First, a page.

So if you want to know why I’ve been quiet, it’s because I am keenly aware that the only things I have to say are gloomy and frustrated, negative and off-putting, and I’d rather go dark than spend time broadcasting the fact that I’m just not feeling well enough to do anything else.

I don’t like making the things that are wrong with me into the central feature of who I am.  I don’t go on message boards and hang out with other sleepy people, and I don’t want an Insomniacs Anonymous badge to wear on my lapel so everyone will ask me about it.  Sickness is a transient state of being: a separate entity that sometimes latches on to you, and I prefer to remember that instead of making my entire life about one single that’s happening to me.

Luckily, being sick hasn’t entirely stopped me from getting things done.  I’m doing very well at my job, because I’m pouring all the energy I have into it.  I still go to archery every week, whether I feel too tired or not, because I need to relieve my stress.  I’m still working on my fiction, albeit a little slowly.

Dark the Dreamer’s Shadow is a book full of frustrated people facing obstacles much bigger than themselves, and I think that editing it while in such a mood is a benefit rather than otherwise.  I’m very nearly done with a major pass at it, and I’m pleased with how it’s coming along.  It’s going to be a great book, and since I never heard back from that agent who expressed interest in the first one, I will probably be self-publishing it at some point during this spring or summer.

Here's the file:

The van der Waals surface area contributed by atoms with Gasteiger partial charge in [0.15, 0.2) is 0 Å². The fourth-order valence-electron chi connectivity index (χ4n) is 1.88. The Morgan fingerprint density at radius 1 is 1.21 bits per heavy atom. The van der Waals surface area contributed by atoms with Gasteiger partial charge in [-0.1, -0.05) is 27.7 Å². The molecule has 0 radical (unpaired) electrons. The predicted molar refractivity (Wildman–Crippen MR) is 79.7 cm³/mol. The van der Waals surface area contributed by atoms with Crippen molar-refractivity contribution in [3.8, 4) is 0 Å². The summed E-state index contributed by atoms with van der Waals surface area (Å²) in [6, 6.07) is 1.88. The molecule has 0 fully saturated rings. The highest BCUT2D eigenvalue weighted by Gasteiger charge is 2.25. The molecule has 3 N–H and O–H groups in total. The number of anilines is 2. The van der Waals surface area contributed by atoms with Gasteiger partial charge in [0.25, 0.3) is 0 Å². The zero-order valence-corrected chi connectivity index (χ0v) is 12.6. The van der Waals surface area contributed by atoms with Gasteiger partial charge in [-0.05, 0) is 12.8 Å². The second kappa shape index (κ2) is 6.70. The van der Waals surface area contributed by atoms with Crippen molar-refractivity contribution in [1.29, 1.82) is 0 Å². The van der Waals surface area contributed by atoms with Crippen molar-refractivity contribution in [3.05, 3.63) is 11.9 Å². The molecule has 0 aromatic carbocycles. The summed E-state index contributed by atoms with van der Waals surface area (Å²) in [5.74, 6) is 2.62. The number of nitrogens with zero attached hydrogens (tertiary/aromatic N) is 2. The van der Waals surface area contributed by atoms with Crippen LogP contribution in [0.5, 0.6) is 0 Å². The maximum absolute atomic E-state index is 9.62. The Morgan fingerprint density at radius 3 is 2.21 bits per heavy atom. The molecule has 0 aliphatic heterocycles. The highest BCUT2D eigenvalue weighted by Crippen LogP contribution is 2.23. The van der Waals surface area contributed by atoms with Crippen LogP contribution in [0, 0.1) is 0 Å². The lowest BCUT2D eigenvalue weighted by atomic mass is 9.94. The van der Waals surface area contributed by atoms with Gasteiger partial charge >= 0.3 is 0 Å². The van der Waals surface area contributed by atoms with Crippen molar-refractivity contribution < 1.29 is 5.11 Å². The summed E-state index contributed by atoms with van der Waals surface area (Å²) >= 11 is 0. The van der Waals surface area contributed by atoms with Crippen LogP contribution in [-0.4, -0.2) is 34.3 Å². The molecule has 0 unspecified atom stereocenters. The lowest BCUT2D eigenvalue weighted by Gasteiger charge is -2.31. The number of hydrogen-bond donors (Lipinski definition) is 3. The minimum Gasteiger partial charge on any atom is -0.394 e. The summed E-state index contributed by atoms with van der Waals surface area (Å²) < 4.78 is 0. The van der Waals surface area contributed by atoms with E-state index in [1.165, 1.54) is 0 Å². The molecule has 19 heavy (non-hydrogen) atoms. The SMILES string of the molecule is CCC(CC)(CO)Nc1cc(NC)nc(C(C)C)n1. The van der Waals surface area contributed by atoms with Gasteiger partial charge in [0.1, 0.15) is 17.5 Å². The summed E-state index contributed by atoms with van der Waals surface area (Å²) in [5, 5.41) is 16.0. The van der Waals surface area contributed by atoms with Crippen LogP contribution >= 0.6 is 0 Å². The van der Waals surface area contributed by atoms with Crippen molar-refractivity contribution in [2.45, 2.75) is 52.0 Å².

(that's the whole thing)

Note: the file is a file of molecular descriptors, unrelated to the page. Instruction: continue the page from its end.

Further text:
So there are things to look forward to, and reasons to keep my blog alive.  I’m not giving up on self-publishing.  I’m not giving up on anything, really.  I’ve just got to break this siege before I can attack the next targets I’ve set for myself.  I’m going to keep chipping away at everything, because the problems I’m facing are solvable.  The time will pass.  The appointments will get made.  The answers are there.

For those of you who want to stick around, thank you.  For those of you who don’t…well, I doubt you’re even reading this right now.  But I hope you will all come back for my next book release, whenever that may be, and celebrate the fact that no matter what you’re facing, there’s always a way to get things done.

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3 thoughts on “Where the Light Bends at the Cracks

  1. No worries! I never delete the blogs I love reading…and sometimes a gloomy post just scratches at the right little spot. Take care of you…work with the darkness on your side to really dig into your “obstacles art” book and do all of this at your own pace. I take breaks too when it becomes un-fun or I feel redundant, bored or tired. But I never apologize for being absent…I just pop back in like a squirrely old aunt 🙂
    Get well and don’t worry. Read some Shirley McClain books, listen to music that soothes you. Wear big floppy socks and develop a penchant for hot cocoa or home-made brownies. Get through this dim spot and deal with the carnage once it’s in the rear-view mirror ❤

  2. Your blog, like your books, is always a great read. I don’t mind waiting between posts- or books- because they are worth the wait. Take care of yourself, that is the most important thing. Your readers will be here when you’re better.
    All the best to you, Jennifer. 🙂